Football: Ferguson banks on Schmeichel: Derek Hodgson reports from Moscow on Manchester United's team options today

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RELAXING in the glitziest hotel here yesterday, Alex Ferguson chose to consider the intricacies of modern European football before his Manchester United side meet Torpedo Moscow at the Olympic stadium in the second leg of their first-round Uefa Cup tie today.

Twice he qualified his remarks by saying: 'If I had an open team.' He is close to knowing the XI that will take the field against Torpedo this afternoon. Lee Martin has a flu virus, which all but rules him out, and the probability is now that Mike Phelan and Denis Irwin will be the full-backs.

He has reluctantly omitted his Ukrainian flyer, Andrei Kanchelskis, in order to play Peter Schmeichel, Mark Hughes and Brian McClair as his three permitted foreigners. This means Danny Wallace will play and the last midfield place will go to Neil Webb or Bryan Robson, a duty they will probably share. 'Andrei was desperately keen to play in Moscow to impress a Russian crowd, but he understands the situation.'

The option of playing Kanchelskis and Gary Walsh, the latter in goal, has been discarded because Ferguson now believes that Torpedo, reported to be the youngest team in European competition, will play in a similar style to that which brought them a 0-0 draw in the first leg.

The tie might have to be resolved by penalties, an eventuality that makes Schmeichel an automatic selection. Apart from his penalty saves for Denmark, he has also saved one on Torpedo's ground while playing for his Danish club, Brondby.

'Probably the best in Europe,' Ferguson said when asked about his goalkeeper's ranking in one poll as the world's No 1. 'He's impetuous, but that is part of his nature. He'll go for things no keeper has a right to go for and will get them. He'll make errors, but I can live with that. He forces forwards to make up their minds very quickly.'

He recalled Schmeichel's early experience in England against Wimbledon: 'He was like a man collecting washing off the line that day. They kept on whacking him and he kept shouting at the referee: 'This is not football'. After that he felt like going straight back home again, but he has learned, and quickly.'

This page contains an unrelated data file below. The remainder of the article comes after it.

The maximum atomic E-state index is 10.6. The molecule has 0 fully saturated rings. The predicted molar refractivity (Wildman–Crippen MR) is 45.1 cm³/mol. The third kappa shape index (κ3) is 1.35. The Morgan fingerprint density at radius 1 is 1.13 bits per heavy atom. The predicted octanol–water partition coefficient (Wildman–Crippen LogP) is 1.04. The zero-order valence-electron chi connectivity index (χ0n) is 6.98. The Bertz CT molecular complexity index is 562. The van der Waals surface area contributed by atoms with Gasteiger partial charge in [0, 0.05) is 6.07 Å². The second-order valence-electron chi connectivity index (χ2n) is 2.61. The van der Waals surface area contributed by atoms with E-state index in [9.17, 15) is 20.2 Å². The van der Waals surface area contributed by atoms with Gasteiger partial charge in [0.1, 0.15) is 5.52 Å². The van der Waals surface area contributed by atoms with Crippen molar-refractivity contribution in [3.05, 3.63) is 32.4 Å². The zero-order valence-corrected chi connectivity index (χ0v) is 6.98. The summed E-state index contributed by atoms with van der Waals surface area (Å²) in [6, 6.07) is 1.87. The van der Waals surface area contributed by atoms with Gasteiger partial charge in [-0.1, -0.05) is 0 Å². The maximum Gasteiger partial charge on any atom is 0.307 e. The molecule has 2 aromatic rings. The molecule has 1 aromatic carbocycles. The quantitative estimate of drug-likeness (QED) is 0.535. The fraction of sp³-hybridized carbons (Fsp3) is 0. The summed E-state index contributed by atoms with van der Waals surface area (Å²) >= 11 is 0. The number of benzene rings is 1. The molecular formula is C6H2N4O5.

Ferguson then turned to what he admits would be an extreme gamble in recalling Robson. 'He hasn't played a competitive match since April, but he is such a determined bugger that if I asked him to play he would do so. If I asked him if he was OK to play he would say: 'Yes'. It's a very big pitch with a bumpy but well-grassed surface and if Robbo did play, it would have to be in a position where we didn't tax him too much.'

The implication is that if Robson does appear it will be as a midfield sweeper just in front of the defence. No one, not even his manager, could shackle Robson in this manner.

Ferguson was open about his tactics today: 'We need a goal to force them out. I'll be on to the lads about keeping the ball, because if they lose it they won't get it back in a hurry. Torpedo won

2-3 on Sunday, so we know that they can attack, but my impression is that they will not expose their young defence unless they are forced to do so. We could be looking at another 0-0 and extra time, which would suit us.'

United's players went for their mandatory team picture in Red Square with the Kremlin in the background yesterday morning. Jimmy Armfield, the former England captain and now a BBC radio commentator and part-time church organist, denies he was asked to play in St Basil's Cathedral ('Do the choir know 'Rock of Ages', Jim?'). The touts are offering the usual army caps, fur and peaked, watches and Bolshoi tickets.